Tom Parides, a senior vice president at PNC, has 6,700 American jobs on his mind.
That’s how many jobs Pittsburgh-based PNC has supported by working around the clock to administer programs from the U.S. Export-Import Bank and provide assistance to U.S. exporters.
And that’s just a fraction of the 1.2 million jobs the Ex-Im Bank has supported to sell products in rapidly-growing countries like China and Brazil. Those American jobs are at stake if the Ex-Im Bank isn’t reauthorized.
That’s a prospect PNC fears and one that Mr. Parides doesn’t get.
He rejects criticism from some that private banks don’t need Ex-Im Bank to help U.S. companies sell products abroad. Mr. Parides said most banks, even those as large as PNC, can’t alone take on the risk of helping a U.S. company sell in countries with governments that may be less stable than America.
“You cannot deal and account for the capricious nature of governments,” Mr. Parides said. “If someone stiffs me in Pittsburgh, I go to court and win. You can’t practically expand that to a foreign government.”
Mr. Parides added, “Try enforcing a contract in Russia or any other foreign jurisdiction. If you have an Ex-Im component to a deal, the Russians or anyone else have to deal with American government and will.”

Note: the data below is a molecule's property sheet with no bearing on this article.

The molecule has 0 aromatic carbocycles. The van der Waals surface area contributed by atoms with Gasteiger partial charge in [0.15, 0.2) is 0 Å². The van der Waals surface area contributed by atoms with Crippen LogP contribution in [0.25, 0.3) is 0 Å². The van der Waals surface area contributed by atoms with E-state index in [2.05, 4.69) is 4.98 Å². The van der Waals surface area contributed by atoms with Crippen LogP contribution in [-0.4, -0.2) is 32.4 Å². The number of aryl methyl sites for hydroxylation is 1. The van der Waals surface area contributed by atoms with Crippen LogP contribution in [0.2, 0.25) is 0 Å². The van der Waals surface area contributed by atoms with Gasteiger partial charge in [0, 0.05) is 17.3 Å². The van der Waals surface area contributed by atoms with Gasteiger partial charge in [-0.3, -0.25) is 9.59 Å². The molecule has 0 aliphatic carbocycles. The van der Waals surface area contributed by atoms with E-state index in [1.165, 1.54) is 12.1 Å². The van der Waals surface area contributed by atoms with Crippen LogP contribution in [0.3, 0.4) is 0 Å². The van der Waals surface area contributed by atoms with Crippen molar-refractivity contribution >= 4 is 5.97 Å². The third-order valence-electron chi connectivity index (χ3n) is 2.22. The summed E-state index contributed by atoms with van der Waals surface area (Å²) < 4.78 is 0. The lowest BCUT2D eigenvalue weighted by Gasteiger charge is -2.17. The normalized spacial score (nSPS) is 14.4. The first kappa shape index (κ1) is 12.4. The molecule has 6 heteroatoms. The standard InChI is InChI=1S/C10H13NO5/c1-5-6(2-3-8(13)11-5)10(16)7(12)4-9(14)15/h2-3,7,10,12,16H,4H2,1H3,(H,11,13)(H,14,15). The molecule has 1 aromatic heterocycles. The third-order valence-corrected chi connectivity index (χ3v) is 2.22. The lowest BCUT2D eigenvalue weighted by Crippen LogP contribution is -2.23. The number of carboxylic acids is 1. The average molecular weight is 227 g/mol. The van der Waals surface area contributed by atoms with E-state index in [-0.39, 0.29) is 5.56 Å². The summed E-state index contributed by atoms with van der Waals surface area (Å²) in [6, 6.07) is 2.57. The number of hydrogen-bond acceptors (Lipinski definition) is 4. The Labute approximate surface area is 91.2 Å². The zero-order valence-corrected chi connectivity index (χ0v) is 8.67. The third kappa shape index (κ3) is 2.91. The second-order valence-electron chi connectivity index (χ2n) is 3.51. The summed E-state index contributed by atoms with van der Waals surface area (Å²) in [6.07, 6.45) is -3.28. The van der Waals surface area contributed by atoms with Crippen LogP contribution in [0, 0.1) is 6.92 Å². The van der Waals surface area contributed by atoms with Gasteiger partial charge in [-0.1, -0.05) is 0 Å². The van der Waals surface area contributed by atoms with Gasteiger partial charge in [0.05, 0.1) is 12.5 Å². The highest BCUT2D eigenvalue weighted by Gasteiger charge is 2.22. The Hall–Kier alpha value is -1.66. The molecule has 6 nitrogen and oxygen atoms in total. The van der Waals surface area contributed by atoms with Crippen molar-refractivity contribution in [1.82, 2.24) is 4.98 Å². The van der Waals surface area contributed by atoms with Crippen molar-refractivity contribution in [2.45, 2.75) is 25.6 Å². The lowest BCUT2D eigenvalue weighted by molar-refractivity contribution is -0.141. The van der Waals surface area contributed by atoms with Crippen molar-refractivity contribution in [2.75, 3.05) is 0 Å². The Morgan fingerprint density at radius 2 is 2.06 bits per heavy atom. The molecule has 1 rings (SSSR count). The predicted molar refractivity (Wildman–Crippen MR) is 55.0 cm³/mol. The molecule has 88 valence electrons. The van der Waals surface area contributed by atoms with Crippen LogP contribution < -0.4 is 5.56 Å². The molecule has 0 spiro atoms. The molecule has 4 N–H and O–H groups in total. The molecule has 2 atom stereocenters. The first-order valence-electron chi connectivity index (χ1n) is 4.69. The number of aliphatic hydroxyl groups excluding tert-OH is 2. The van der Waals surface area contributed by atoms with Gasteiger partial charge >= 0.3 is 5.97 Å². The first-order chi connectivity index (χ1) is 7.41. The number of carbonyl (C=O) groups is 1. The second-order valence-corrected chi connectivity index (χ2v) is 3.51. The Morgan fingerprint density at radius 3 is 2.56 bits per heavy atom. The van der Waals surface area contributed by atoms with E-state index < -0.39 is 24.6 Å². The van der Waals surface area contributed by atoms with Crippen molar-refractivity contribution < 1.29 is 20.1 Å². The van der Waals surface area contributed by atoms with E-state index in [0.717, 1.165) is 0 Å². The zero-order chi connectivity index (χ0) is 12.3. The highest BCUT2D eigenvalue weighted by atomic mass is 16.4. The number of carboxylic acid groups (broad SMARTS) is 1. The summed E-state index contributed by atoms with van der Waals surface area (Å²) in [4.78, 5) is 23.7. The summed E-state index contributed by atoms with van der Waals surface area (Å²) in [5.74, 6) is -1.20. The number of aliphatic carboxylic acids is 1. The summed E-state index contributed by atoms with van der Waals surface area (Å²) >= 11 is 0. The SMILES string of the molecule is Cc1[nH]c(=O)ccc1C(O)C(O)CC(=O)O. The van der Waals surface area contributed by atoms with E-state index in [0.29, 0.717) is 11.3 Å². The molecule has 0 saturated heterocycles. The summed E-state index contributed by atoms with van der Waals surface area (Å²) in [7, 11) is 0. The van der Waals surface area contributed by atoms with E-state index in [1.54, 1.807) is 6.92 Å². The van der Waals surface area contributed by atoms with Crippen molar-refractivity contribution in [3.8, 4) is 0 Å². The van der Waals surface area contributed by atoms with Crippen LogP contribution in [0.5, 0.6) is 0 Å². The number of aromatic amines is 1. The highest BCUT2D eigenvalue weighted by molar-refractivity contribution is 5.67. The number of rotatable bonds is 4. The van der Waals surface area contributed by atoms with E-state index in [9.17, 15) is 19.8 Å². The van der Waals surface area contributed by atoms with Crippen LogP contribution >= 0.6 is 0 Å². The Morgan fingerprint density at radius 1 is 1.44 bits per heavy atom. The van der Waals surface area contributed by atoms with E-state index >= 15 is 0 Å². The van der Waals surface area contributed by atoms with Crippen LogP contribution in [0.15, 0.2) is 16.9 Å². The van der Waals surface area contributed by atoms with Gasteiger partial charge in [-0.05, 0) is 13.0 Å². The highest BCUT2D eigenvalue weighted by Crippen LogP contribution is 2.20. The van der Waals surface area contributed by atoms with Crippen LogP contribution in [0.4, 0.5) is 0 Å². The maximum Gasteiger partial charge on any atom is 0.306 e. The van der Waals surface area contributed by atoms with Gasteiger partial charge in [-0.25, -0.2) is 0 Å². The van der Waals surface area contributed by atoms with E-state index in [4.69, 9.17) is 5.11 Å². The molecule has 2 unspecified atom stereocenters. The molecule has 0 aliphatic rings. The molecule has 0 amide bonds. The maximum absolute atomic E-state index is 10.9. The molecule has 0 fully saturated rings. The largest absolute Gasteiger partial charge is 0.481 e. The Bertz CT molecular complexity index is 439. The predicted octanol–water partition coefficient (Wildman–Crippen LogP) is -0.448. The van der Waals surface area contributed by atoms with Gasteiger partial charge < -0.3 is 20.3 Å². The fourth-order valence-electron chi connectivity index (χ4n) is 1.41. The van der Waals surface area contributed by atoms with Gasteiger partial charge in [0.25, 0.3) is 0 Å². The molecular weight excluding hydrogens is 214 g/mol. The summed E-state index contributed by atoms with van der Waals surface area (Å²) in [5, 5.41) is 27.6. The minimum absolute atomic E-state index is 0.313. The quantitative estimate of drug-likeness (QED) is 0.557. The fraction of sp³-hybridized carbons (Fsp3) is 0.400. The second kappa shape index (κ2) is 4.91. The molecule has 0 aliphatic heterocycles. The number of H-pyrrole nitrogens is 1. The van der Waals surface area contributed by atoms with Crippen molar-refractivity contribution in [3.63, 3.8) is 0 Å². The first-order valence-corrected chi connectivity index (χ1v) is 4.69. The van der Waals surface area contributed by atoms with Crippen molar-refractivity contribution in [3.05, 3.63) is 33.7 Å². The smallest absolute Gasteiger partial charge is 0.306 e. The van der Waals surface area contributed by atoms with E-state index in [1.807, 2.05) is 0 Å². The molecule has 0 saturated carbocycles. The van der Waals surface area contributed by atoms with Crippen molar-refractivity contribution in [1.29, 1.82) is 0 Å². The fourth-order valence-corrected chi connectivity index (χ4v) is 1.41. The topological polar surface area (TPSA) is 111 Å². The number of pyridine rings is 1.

But the U.S. jobs PNC helped generate through the Ex-Im Bank aren’t the only ones Mr. Parides is worried about. He explained that without the guarantees his bank can secure through the Ex-Im Bank, small and mid-sized companies around the country simply won’t be able to compete and win against foreign companies who are aggressively financed by their own governments.
Growth opportunities in emerging economies, for example, would be automatically forfeited to foreign companies.
And that means PNC and thousands of other companies across the U.S. will lose business.